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|Print List Price:||£11.95|
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Toru: Wayfarer Returns (Sakura Steam Series Book 1) Kindle Edition
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Top customer reviews
I look forward to more books in the series.
That cover is awesome and I love both steampunk and stories of feudal Japan. Unfortunately, this book failed on both fronts. It's not really steampunk, despite a couple dirigibles and it's only Japanese in title.
While it's set in Japan and uses Japanese words and talks about Japanese society, all of the characters are essentially westernized. For example, Toru talks about being uncomfortable with the loud brash American women. However, the only prominent female character we're given is...you guessed it, loud and brash. She troops around in men's clothing, often found signing bawdy drinking songs with the blacksmith and fighting with a <i>naginata</i>. Hardly the paragon of demureness we're told to expect. People talk outside their station, are more direct than should be, etc. We're told about Japan, but not provided a Japanese story.
Further, the books presents as if in praise Japanese culture, but the whole plot hinges on the westernization of the country and destruction of their age-old way of life. Everything from the environment, to the social hierarchy, to women's place in society is challenged and discarded in exchange for a western style. They even chose western uniform styles for their military. This basically subtly shows the old to be it to be less ideal than what it is becoming, therefore the East is shown to pale in comparison to the West, which I believe goes against everything the book claims to be trying to do.
Outside of the heavy ethnocentrism of it, the plot simply stretches believability and credulity too far.Read more ›
I cannot recommend this story enough. The plot and pacing were awesome, the writing was fantastic, and the story itself was something that just— surrounded me. Stephanie R. Sorensen is a great author, and I look forward to what she will put out in the future! I was given a copy of this most excellent story in exchange for an honest review.
With her steampunk approach, Sorensen will remedy to that and change the course of history. At least in this book.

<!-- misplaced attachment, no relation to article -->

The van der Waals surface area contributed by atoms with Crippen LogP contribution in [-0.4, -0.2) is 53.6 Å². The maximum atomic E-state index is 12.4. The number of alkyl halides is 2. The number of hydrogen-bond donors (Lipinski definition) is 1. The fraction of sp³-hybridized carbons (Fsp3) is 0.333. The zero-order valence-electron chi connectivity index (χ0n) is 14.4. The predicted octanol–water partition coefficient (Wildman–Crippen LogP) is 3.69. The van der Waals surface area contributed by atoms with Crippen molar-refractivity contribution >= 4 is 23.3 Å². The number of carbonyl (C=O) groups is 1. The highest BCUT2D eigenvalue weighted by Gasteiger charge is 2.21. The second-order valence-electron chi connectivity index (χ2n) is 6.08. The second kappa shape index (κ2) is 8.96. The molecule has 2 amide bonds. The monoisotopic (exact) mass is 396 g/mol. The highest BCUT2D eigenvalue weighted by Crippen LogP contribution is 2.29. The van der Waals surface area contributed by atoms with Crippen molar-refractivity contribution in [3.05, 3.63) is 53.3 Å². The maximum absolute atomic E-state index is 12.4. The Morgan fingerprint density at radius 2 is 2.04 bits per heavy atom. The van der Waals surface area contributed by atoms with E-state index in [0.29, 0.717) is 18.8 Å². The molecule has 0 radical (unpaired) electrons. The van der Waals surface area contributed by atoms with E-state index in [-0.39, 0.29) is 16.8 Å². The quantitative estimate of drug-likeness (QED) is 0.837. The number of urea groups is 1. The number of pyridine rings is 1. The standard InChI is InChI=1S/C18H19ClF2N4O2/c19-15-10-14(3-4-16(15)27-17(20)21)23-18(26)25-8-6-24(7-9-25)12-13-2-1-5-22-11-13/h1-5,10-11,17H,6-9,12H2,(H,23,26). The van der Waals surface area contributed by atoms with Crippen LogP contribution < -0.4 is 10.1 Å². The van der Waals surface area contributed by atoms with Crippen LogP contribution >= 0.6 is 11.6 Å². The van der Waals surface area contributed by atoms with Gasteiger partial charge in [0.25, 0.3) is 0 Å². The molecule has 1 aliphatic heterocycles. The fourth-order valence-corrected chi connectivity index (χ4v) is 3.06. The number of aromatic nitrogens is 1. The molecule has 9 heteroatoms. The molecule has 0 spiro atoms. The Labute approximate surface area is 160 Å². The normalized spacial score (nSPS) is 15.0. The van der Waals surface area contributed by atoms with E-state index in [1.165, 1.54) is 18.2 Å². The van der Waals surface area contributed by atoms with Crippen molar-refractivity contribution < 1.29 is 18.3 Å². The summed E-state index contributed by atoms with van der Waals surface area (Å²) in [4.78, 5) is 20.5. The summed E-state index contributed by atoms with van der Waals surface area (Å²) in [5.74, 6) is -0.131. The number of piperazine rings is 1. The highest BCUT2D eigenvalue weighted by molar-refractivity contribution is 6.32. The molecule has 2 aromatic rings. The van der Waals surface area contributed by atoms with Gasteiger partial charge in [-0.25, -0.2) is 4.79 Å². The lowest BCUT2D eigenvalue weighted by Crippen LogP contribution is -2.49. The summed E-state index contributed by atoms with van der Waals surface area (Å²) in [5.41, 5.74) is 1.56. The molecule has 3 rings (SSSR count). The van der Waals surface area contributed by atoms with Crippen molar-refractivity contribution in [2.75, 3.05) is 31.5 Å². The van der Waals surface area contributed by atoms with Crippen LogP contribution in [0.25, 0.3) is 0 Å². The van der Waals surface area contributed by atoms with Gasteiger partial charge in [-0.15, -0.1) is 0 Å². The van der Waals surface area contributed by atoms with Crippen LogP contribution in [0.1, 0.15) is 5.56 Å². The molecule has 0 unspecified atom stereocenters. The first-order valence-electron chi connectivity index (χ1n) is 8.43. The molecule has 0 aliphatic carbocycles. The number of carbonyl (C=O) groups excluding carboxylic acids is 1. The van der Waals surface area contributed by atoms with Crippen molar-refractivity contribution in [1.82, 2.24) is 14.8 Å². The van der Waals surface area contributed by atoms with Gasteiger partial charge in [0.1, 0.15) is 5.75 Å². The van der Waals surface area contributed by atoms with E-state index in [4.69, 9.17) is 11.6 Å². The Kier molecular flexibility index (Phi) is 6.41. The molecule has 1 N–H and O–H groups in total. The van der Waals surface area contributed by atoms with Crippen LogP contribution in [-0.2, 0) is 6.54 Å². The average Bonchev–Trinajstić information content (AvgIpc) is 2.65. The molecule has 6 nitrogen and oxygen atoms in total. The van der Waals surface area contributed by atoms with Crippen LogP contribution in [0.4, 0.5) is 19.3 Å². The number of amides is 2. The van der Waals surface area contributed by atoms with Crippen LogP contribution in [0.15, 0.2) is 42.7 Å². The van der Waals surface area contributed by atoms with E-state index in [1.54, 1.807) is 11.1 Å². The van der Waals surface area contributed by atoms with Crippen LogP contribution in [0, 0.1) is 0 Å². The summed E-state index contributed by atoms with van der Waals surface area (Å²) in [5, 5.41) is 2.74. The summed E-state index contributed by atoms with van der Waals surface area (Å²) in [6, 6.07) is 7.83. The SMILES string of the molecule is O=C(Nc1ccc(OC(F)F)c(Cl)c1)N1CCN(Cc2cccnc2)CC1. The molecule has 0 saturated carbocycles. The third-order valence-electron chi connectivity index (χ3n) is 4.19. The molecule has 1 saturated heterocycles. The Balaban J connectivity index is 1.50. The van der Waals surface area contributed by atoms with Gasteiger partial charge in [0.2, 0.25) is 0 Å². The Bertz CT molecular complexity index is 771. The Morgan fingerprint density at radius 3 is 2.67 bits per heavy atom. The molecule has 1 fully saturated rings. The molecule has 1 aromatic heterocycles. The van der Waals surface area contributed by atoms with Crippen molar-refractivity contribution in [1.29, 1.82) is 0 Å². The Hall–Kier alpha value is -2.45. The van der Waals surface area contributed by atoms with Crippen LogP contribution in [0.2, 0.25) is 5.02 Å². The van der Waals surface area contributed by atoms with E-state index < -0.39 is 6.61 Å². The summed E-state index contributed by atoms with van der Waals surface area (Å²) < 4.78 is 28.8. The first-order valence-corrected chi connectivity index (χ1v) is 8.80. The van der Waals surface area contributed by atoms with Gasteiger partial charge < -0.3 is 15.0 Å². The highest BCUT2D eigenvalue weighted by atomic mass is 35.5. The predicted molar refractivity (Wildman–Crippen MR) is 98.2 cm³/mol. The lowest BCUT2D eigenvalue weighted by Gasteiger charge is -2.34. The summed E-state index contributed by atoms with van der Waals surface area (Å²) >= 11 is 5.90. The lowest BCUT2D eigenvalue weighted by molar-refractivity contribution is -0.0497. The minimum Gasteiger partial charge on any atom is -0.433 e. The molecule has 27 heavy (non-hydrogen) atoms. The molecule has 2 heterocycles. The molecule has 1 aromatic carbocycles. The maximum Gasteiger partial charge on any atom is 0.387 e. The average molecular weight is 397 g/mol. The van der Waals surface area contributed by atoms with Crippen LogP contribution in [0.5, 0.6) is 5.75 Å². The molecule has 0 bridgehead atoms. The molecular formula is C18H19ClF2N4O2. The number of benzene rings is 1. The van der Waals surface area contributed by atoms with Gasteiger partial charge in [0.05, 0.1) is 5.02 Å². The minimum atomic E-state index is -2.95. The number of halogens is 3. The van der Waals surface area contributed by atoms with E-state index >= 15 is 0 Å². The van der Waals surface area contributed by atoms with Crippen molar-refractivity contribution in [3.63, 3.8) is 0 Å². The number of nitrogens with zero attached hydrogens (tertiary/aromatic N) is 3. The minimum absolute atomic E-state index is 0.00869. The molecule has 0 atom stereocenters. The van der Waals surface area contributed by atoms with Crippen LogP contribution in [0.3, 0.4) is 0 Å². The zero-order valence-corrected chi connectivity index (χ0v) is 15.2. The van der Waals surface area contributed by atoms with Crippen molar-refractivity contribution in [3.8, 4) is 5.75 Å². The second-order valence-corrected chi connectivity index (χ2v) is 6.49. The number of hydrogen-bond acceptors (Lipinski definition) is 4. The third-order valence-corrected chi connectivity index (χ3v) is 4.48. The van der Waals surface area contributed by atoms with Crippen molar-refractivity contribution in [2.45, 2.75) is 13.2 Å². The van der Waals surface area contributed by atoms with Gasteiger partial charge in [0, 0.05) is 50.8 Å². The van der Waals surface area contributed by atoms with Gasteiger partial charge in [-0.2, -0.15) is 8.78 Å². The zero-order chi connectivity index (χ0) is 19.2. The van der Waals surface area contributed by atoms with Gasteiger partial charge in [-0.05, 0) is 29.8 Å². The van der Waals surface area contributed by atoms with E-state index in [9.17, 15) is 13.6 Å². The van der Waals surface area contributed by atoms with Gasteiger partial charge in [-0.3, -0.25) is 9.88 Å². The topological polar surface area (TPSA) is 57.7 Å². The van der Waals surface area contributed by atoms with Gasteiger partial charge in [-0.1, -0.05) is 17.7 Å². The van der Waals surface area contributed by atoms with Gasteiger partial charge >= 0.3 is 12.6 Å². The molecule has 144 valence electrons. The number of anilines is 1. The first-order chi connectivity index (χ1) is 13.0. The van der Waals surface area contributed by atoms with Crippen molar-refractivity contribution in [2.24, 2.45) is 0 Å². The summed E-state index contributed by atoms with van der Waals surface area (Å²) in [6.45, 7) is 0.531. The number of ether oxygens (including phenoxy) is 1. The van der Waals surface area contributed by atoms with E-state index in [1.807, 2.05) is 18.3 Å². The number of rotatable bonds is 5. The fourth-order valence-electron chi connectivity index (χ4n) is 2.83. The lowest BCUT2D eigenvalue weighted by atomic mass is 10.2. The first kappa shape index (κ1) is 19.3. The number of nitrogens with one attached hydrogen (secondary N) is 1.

Just as in a cyberpunk novel, machinery, far for being left in the background, is quite the character. Consisting mostly of trains and dirigibles (“dirijibis”) here, it could have taken over the entire novel. But Sorensen shows her ability and sense of balance by placing vibrant and youthful characters to enliven this epopee of the machine.
Tōru, a young man of mysterious origin for everyone in the novel—but not for the reader, is responsible for this modernization. Rescued from waters by Americans, he spends several years in their country and learns their way. Like Moses, he returns to the promised land, Japan, only to meet adversity when he proposes changes through technological progress.
But changes are inevitable. This clash between modernity and tradition, between the machine and the samouraï, comes here in a clear, charming prose, and not without humor.Read more ›
Most recent customer reviews
We are proud to announce that TORU by Stephanie R. Sorensen is a B.R.A.G.Medallion Honoree. This tells a reader that this book is well worth their time and money!Published 6 months ago by indieBRAG
Toru: Wayfarer Returns was a classic example of "do not judge a book by its cover" but for all the wrong reasons. The cover is amazing. Read morePublished 9 months ago by Cards Fan
This novel had a fun mix of alternative history, steampunk, and Samurai and appealed to me from the moment I read the blurb for it. Read morePublished 10 months ago by R. Clarke
Toru: Wayfarer Returns (Sakura Steam Series Book 1)
Starting with the stunning cover page, and the stylized inner pages, Toru: The Wayfarer Returns invites the reader to delve... Read more
He appears on the scene as a humble Japanese fisherman who had been shipwrecked and rescued by an American sea-going vessel. Read morePublished 11 months ago by robby charters
Who ever realised that a sewing machine could be so important to a steampunk revolution? Well in Japan in 1852, to Toru and his efforts to drag his nation into a world filled with... Read morePublished 12 months ago by Nicole
Toru: Wayfarer Returns by Stephanie R. Sorensen is in some ways hard to categorize. It’s this amazing reimagining of 19th century Japan and the events leading up to the end of its... Read morePublished 13 months ago by A.J.
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